This came out of a discussion in the C++ lounge today with @casperOne regarding the long-term viability of keeping the c++-faq meta-tag around. Please help me to flesh it out.
- Meta-tags are bad
- The C++ community, possibly uniquely, utilizes this tag for a multitude of reasons:
- To easily identify canonical questions that other questions may be closed as duplicates of.
- Identify collections of "authoritatve answers" as there is a dearth of good, peer-reviewed C++ information.
- There are too many questions and too many people and we should just get drunk
- While possible to move the referenced questions into a tag wiki (it would have to be another one, since this tag theoretically would not exist if removed from all the questions) the tag wiki system is not quite up to the task of acting as a reference repository for [allegedly] oft-asked questions, that we instead post as fake questions and tag them c++-faq so that they do not get closed as Not Constructive.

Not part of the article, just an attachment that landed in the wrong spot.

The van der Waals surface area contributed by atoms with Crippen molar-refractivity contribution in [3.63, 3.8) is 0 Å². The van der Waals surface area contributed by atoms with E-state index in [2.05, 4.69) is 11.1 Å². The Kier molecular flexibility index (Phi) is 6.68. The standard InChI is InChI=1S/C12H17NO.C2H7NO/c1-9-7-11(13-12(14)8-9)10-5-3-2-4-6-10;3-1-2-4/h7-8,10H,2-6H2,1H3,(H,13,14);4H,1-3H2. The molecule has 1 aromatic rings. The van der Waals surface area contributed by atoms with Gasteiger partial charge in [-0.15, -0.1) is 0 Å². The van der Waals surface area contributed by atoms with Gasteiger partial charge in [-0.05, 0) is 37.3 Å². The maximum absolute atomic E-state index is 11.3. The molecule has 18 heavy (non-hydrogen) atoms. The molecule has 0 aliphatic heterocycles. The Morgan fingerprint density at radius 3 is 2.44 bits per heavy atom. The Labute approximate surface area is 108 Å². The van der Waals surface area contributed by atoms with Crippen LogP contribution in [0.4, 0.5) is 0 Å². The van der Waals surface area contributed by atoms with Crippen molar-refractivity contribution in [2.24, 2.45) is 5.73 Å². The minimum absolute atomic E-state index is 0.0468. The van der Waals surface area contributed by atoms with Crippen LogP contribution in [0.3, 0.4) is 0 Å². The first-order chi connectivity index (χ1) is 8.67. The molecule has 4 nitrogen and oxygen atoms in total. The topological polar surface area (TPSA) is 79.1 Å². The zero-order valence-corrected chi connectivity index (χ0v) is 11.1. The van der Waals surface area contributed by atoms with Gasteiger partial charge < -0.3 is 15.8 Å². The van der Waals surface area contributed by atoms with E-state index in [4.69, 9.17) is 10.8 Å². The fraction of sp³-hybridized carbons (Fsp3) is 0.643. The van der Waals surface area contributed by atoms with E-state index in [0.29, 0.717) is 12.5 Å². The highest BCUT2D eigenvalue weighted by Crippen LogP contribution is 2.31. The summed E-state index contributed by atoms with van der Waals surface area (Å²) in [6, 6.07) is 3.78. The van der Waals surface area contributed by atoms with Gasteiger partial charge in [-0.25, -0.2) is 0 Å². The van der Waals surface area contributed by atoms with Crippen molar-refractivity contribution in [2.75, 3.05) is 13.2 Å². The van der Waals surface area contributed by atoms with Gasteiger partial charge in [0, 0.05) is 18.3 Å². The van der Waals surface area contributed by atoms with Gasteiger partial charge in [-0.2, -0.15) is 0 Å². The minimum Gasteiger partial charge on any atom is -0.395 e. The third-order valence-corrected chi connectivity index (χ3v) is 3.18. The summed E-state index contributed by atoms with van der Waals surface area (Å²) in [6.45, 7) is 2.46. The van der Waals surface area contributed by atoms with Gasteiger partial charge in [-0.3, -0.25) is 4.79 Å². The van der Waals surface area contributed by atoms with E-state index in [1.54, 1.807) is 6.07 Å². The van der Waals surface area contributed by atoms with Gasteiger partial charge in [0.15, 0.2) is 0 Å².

In order to more constructively create a repository for this sort of information, it was proposed that the tag wiki system be enhanced so that we can use that instead of polluting question-space with long-winded, made up "references". It would need to be searchable, and we would need to be able to close a question by referring the OP to the wiki post somehow, in much the same way that we can presently close as dupe of a c++-faq post (though, frankly, I don't see this happen that often).
I was slightly concerned that high rep certainly doesn't necessarily entail expertise (ultimately, what does?), but concluded that it's difficult to get a gold badge simply through picking off low-hanging fruit and rep-whoring. Then, we have the voting system to protect against the odd high-rep, low-expertise person-who-got-really-lucky-with-Reddit from upsetting the delicate balance.